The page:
(Hope’s Crossing, Book 2)
Release Date: March 27, 2012
Evie Blanchard is a woman in retreat. Six months ago she left behind a life that had been fulfilling but also filled with devastating loss and moved to Hope’s Crossing, a small Colorado town, where she works at String Fever, the local bead shop. She finds making jewelry satisfying, and she develops meaningful friendships among the women who patronize the bead shop. She particularly values her friendships with the shop owner, Claire Bradford (Blackberry Winter), and Katherine Thorne. Although she sometimes thinks of her former life as a pediatric physical therapist, she can no longer pay the price of emotional involvement with her patients. The quiet, risk-free contentment of her new life is exactly what she wants.
One day that contentment is threatened when Brodie Thorne, a wealthy businessman in Hope’s Crossing, asks her to be in charge of physical therapy for his fifteen-year-old daughter Taryn, who sustained a serious head injury in an automobile accident in which another teenage girl was killed. Taryn’s lack of cooperation with her therapists at the rehabilitation center where she is being treated has led to the decision that she may make more progress at home. Brodie is determined that his daughter have the best care his money can provide, and his mother thinks that includes Evie as her physical therapist. Evie turns Brodie down, but when Katherine begs her to reconsider, Evie agrees to work with Taryn on a temporary basis, setting up her program and approving a physical therapist to replace her.
There is a strong attraction between Evie and Brodie. Both of them resist it initially, and even after they surrender to it, they clash on Taryn’s treatment. Evie’s methods bring about marked improvement in Taryn who makes progress with mobility and language skills. But when Brodie discovers that Evie’s has encouraged visits from the young man he holds responsible for his daughter’s injuries and her friend’s death, the developing relationship between them ends amid anger and accusations. However, Taryn’s courage proves the catalyst that frees them all from guilt and fear and offers the promise of an HEA.
I like small town stories, and I read a lot of them. I consider Thayne’s Hope’s Crossing series a standout in the genre. First, the town is not idealized. People know one another and are involved in one another’s lives to a greater degree that would be common in an urban setting, but Hope’s Crossing and its citizens have their share of problems. Marriages break up, kids get in trouble, and tragedies strike without discrimination. Second, Hope’s Crossing and its people are not generic. This is a specific place, and the characters are individuals. Because the characters and their problems seemed rooted in reality, I believed in them and cared about them.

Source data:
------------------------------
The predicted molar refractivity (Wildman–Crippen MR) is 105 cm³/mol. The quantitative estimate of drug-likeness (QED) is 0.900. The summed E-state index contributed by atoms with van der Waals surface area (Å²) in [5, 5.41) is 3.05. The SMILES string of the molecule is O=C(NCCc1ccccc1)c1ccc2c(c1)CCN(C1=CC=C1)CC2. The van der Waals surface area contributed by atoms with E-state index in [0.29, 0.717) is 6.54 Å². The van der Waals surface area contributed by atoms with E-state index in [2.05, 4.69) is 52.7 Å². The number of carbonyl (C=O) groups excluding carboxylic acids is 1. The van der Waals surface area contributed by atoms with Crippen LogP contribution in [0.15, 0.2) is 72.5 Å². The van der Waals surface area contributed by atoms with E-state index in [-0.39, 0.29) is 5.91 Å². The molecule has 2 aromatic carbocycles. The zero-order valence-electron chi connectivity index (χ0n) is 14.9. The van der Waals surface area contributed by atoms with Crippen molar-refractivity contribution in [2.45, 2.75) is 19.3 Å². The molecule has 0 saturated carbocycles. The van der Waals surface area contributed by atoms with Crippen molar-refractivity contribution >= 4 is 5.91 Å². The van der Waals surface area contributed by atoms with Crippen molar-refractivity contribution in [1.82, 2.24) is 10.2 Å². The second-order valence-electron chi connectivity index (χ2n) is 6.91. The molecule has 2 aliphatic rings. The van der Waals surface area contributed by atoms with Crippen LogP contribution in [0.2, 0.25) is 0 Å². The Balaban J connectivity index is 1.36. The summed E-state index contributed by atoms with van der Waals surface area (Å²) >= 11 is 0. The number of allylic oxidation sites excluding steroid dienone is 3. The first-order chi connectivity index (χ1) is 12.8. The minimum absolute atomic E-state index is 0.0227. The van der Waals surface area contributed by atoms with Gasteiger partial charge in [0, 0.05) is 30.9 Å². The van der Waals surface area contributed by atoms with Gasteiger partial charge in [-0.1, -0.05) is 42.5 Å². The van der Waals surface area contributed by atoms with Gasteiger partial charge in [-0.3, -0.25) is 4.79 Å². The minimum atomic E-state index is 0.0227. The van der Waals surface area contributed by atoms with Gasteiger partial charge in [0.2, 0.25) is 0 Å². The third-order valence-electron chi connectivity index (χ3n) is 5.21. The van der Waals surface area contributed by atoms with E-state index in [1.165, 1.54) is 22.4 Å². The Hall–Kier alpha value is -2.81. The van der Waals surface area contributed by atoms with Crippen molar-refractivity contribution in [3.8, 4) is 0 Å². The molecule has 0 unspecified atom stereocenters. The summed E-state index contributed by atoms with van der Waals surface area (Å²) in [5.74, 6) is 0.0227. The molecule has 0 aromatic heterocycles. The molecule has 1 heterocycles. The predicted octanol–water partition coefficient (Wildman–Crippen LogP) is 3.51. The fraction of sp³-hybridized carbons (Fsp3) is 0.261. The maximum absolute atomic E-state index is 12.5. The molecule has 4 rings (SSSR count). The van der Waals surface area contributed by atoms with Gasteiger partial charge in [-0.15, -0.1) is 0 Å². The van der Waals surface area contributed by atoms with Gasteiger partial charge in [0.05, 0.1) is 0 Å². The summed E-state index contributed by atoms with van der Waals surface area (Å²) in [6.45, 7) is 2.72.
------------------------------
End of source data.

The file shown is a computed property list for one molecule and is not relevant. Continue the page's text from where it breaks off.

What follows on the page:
Evie’s running away from her home and her job after the death of her adopted daughter may seem weak, but people handle grief in different ways. And Evie’s love for Taryn and the work she does with her proves her heart is bigger than her fear of being hurt again. Brodie is a flawed hero. Not only is he a father who was sometimes too busy for his daughter before her accident, but his guilt and his love for Taryn lead him to behave like a jerk at times. But his need to blame someone for what happened and his determination to protect his child from anything or anyone he perceived as harmful to her were understandable given the man he was and the accident and all that followed it. Thayne resists the temptation to turn Taryn into a suffering saint. She has the typical teen’s self-absorption. She is angry and frightened by her condition, and she feels guilty about one friend’s death and another’s vilification. Sometimes she can be a brat. But she is also capable of empathy, courage, and self-sacrifice, and it’s a delight to watch her begin to grow up.
Woodrose Mountain will join Blackberry Summer on my keeper shelf. And I have Sweet Laurel Falls marked as a must-read on my book calendar. It is a reunion story (my favorite trope) featuring Maura McKnight-Parker, the mother of the teen who died in the accident that injured Taryn. I look forward to revisiting Hope’s Crossing when this third book is released in October 2012.
Do you like books with small-town settings? What are your favorites?